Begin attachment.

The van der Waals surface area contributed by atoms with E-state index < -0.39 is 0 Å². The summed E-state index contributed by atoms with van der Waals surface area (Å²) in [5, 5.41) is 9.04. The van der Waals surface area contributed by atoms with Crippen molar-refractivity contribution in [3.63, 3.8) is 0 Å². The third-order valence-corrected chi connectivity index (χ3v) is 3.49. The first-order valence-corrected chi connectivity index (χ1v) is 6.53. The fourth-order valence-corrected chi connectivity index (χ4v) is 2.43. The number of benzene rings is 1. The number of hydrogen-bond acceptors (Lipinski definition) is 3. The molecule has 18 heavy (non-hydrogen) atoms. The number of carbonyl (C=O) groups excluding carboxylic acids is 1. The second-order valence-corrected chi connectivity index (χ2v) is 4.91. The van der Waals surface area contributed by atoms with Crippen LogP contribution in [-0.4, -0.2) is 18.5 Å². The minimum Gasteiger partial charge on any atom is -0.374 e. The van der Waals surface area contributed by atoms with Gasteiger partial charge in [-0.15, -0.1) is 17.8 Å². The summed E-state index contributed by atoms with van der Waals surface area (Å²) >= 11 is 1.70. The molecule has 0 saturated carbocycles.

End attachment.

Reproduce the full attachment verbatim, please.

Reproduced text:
The van der Waals surface area contributed by atoms with E-state index < -0.39 is 0 Å². The summed E-state index contributed by atoms with van der Waals surface area (Å²) in [5, 5.41) is 9.04. The van der Waals surface area contributed by atoms with Crippen molar-refractivity contribution in [3.63, 3.8) is 0 Å². The third-order valence-corrected chi connectivity index (χ3v) is 3.49. The first-order valence-corrected chi connectivity index (χ1v) is 6.53. The fourth-order valence-corrected chi connectivity index (χ4v) is 2.43. The number of benzene rings is 1. The number of hydrogen-bond acceptors (Lipinski definition) is 3. The molecule has 18 heavy (non-hydrogen) atoms. The number of carbonyl (C=O) groups excluding carboxylic acids is 1. The second-order valence-corrected chi connectivity index (χ2v) is 4.91. The van der Waals surface area contributed by atoms with Crippen LogP contribution in [-0.4, -0.2) is 18.5 Å². The minimum Gasteiger partial charge on any atom is -0.374 e. The van der Waals surface area contributed by atoms with Gasteiger partial charge in [-0.15, -0.1) is 17.8 Å². The summed E-state index contributed by atoms with van der Waals surface area (Å²) >= 11 is 1.70. The molecule has 0 saturated carbocycles.